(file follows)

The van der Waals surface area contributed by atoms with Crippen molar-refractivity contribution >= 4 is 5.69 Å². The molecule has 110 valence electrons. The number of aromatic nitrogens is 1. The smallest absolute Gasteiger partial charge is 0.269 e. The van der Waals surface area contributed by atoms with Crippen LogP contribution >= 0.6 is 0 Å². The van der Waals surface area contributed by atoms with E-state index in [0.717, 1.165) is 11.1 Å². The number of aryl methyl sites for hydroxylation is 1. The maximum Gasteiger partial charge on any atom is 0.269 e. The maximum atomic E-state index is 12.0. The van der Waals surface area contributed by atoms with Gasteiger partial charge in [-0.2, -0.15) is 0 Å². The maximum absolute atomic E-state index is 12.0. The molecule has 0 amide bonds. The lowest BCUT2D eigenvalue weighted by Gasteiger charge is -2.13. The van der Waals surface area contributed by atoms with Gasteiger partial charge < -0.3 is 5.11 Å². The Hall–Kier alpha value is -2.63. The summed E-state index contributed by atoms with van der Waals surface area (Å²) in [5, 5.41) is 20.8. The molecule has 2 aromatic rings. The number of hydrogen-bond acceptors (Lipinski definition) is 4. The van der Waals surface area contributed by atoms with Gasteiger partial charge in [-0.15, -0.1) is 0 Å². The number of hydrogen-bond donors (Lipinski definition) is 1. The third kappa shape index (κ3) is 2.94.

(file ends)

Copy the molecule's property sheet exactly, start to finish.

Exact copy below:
The van der Waals surface area contributed by atoms with Crippen molar-refractivity contribution >= 4 is 5.69 Å². The molecule has 110 valence electrons. The number of aromatic nitrogens is 1. The smallest absolute Gasteiger partial charge is 0.269 e. The van der Waals surface area contributed by atoms with Crippen LogP contribution >= 0.6 is 0 Å². The van der Waals surface area contributed by atoms with E-state index in [0.717, 1.165) is 11.1 Å². The number of aryl methyl sites for hydroxylation is 1. The maximum Gasteiger partial charge on any atom is 0.269 e. The maximum atomic E-state index is 12.0. The van der Waals surface area contributed by atoms with Gasteiger partial charge in [-0.2, -0.15) is 0 Å². The maximum absolute atomic E-state index is 12.0. The molecule has 0 amide bonds. The lowest BCUT2D eigenvalue weighted by Gasteiger charge is -2.13. The van der Waals surface area contributed by atoms with Gasteiger partial charge < -0.3 is 5.11 Å². The Hall–Kier alpha value is -2.63. The summed E-state index contributed by atoms with van der Waals surface area (Å²) in [5, 5.41) is 20.8. The molecule has 2 aromatic rings. The number of hydrogen-bond acceptors (Lipinski definition) is 4. The van der Waals surface area contributed by atoms with Gasteiger partial charge in [-0.15, -0.1) is 0 Å². The number of hydrogen-bond donors (Lipinski definition) is 1. The third kappa shape index (κ3) is 2.94.